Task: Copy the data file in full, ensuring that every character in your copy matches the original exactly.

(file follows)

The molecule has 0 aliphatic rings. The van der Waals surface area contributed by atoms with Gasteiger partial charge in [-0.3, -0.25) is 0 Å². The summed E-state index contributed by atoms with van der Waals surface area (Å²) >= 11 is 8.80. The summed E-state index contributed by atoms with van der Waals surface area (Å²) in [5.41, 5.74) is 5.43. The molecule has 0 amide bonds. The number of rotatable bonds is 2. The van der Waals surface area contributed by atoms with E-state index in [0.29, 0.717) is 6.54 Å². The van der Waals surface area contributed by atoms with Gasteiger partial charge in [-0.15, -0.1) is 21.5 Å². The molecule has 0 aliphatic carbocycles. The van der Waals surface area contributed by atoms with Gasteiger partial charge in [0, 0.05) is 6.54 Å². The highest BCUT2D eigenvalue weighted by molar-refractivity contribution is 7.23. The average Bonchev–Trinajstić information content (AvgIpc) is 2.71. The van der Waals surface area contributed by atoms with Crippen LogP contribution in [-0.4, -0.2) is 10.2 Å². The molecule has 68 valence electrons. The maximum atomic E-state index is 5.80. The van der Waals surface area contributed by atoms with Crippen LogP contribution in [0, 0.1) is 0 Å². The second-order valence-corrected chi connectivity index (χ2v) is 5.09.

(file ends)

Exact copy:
The molecule has 0 aliphatic rings. The van der Waals surface area contributed by atoms with Gasteiger partial charge in [-0.3, -0.25) is 0 Å². The summed E-state index contributed by atoms with van der Waals surface area (Å²) >= 11 is 8.80. The summed E-state index contributed by atoms with van der Waals surface area (Å²) in [5.41, 5.74) is 5.43. The molecule has 0 amide bonds. The number of rotatable bonds is 2. The van der Waals surface area contributed by atoms with E-state index in [0.29, 0.717) is 6.54 Å². The van der Waals surface area contributed by atoms with Gasteiger partial charge in [-0.15, -0.1) is 21.5 Å². The molecule has 0 aliphatic carbocycles. The van der Waals surface area contributed by atoms with Gasteiger partial charge in [0, 0.05) is 6.54 Å². The highest BCUT2D eigenvalue weighted by molar-refractivity contribution is 7.23. The average Bonchev–Trinajstić information content (AvgIpc) is 2.71. The van der Waals surface area contributed by atoms with Crippen LogP contribution in [-0.4, -0.2) is 10.2 Å². The molecule has 68 valence electrons. The maximum atomic E-state index is 5.80. The van der Waals surface area contributed by atoms with Crippen LogP contribution in [0, 0.1) is 0 Å². The second-order valence-corrected chi connectivity index (χ2v) is 5.09.